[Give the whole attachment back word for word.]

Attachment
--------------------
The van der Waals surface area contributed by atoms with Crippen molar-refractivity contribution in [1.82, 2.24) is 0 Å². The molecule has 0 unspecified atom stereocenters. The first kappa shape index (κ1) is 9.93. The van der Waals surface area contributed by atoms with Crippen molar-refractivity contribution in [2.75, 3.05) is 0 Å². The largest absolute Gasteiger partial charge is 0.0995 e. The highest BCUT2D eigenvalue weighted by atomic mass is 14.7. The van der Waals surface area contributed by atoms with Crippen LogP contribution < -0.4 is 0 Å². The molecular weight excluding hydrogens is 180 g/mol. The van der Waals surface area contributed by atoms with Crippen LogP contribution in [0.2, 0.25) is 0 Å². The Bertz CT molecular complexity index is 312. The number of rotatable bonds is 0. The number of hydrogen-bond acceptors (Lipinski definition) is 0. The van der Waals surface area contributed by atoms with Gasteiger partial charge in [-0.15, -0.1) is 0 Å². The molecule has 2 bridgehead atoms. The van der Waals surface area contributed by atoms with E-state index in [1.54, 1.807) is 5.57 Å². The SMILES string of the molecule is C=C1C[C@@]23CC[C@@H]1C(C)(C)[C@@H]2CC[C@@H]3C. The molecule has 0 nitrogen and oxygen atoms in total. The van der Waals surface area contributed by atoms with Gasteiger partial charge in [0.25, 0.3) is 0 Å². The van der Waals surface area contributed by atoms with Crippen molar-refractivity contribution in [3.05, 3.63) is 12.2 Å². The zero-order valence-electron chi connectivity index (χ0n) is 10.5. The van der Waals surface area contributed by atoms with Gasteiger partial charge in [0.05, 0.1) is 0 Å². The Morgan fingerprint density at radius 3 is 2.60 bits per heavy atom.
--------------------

The van der Waals surface area contributed by atoms with Crippen molar-refractivity contribution in [1.82, 2.24) is 0 Å². The molecule has 0 unspecified atom stereocenters. The first kappa shape index (κ1) is 9.93. The van der Waals surface area contributed by atoms with Crippen molar-refractivity contribution in [2.75, 3.05) is 0 Å². The largest absolute Gasteiger partial charge is 0.0995 e. The highest BCUT2D eigenvalue weighted by atomic mass is 14.7. The van der Waals surface area contributed by atoms with Crippen LogP contribution < -0.4 is 0 Å². The molecular weight excluding hydrogens is 180 g/mol. The van der Waals surface area contributed by atoms with Crippen LogP contribution in [0.2, 0.25) is 0 Å². The Bertz CT molecular complexity index is 312. The number of rotatable bonds is 0. The number of hydrogen-bond acceptors (Lipinski definition) is 0. The van der Waals surface area contributed by atoms with Gasteiger partial charge in [-0.15, -0.1) is 0 Å². The molecule has 2 bridgehead atoms. The van der Waals surface area contributed by atoms with E-state index in [1.54, 1.807) is 5.57 Å². The SMILES string of the molecule is C=C1C[C@@]23CC[C@@H]1C(C)(C)[C@@H]2CC[C@@H]3C. The molecule has 0 nitrogen and oxygen atoms in total. The van der Waals surface area contributed by atoms with Gasteiger partial charge in [0.25, 0.3) is 0 Å². The van der Waals surface area contributed by atoms with Crippen molar-refractivity contribution in [3.05, 3.63) is 12.2 Å². The zero-order valence-electron chi connectivity index (χ0n) is 10.5. The van der Waals surface area contributed by atoms with Gasteiger partial charge in [0.05, 0.1) is 0 Å². The Morgan fingerprint density at radius 3 is 2.60 bits per heavy atom.